Markets for the future?

7th May 2014

Ecosystems 0

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Lee Horlock

One year on Paul Suff hears about progress on the recommendations put forward by the ecosystem markets taskforce

The remit handed to the ecosystem markets taskforce by the government in 2011 was to review the opportunities available to UK businesses from markets that value, protect and enhance the natural environment, including so-called green goods, services, products and investment vehicles.

Chaired by Ian Cheshire, chief executive at Kingfisher, the taskforce published its final report in March 2013. It concluded that boosting the economy and improving the environment were not mutually exclusive, and identified an opening for the UK to be at the forefront of these new markets.

The taskforce made the point that all businesses rely on nature to some extent and Defra, in its official response, agreed that the relationship between the economy and the environment was an essential one. "The benefits that we derive from the natural world and its constituent ecosystems are critically important to human wellbeing and economic prosperity," it stated.

In March, one year on from the launch of the report, the Aldersgate Group and PwC hosted an event to review progress against its recommendations, involving several taskforce members, including Cheshire, and the environment secretary Owen Paterson.

Five priorities

The business-led taskforce was keen to see more companies recognise that nature is a provider of vital resources and services, and that its value must be accounted for in day-to-day operations and investment decisions. Its report talked about the creation of a new economic model, which integrated the "real" value of nature into how businesses operate by assigning a value to the services it provides. Assigning such a value would make organisations more resilient, it claimed.

The taskforce identified 22 opportunities for UK firms and made recommendations in four areas (see below), from which it highlighted the following priorities:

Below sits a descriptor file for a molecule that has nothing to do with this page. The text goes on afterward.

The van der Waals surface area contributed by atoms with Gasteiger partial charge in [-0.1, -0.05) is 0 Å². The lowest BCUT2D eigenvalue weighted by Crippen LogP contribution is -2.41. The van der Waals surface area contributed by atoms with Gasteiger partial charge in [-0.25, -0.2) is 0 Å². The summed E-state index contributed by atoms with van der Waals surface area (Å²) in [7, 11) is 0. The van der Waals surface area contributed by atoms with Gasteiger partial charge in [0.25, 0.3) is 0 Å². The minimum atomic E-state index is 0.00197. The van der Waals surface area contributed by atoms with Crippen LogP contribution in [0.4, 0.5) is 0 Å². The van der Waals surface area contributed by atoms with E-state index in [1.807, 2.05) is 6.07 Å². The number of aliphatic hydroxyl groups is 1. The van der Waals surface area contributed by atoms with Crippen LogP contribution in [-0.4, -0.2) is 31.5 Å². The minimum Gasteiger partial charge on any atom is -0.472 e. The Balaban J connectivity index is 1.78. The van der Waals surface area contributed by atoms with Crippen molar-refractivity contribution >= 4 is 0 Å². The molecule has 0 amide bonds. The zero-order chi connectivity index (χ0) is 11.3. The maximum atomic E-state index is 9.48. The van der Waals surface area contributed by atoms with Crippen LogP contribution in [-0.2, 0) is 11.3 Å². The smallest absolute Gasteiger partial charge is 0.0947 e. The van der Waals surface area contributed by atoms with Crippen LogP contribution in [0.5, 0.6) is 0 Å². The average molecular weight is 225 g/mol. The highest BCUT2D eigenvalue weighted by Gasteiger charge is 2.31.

• biodiversity offsetting;
  • bioenergy and anaerobic digestion on farms;
  • sustainable local woodfuel;
  • nature-based certification and labelling; and
  • water cycle catchment management.

The planning system in England is full of "weaknesses and inefficiencies", the taskforce concluded, and a more streamlined approach, alongside the introduction of biodiversity offsetting, would save developers time and money by reducing risk and uncertainty. It also would also "revolutionise conservation" by delivering the restoration, creation and long-term management of more than 300,000 hectares of habitat over 20 years.

The taskforce said that converting farm waste to energy, meanwhile, would help to improve air and water quality. Farms with anaerobic digestion (AD) plants would benefit from lower energy bills and reduced waste disposal costs, as well as help cut greenhouse-gas emissions. The report also concluded that bringing unmanaged woodlands into active, sustainable management for woodfuel would support the emergence of a biomass heat market.

In terms of expanding nature-based certification and labelling, the taskforce recommended making existing schemes, such as LEAF, Marine Stewardship and FSC, more visible. "Certification schemes could enhance ecosystem management, reduce ecosystem impacts, foster new affinities with landscape and, in turn, give participating firms greater market access, consumer loyalty and reputational benefits," it found.

Finally, the taskforce claimed that integrating an ecosystem services approach into water, wastewater and flood management would reduce the energy intensive, end-of-pipe treatment costs, improve water quality and preserve biodiversity.

Gaining momentum?

In its response to the report, Defra outlined a number of areas where it was already pursuing the recommendations made by the taskforce, such as biodiversity offsetting, AD and water management. It also announced several new initiatives to help realise the opportunities identified by the taskforce.

Paterson highlighted these at the progress event in March. He told the audience about his fact-finding visit to Australia to see how biodiversity offsetting works in practice. "Offsetting is really improving the [Australian] environment," he said. Paterson also reported that the government is analysing the responses to its consultation and the findings from pilots run by local authorities before making a final decision on introducing offsetting.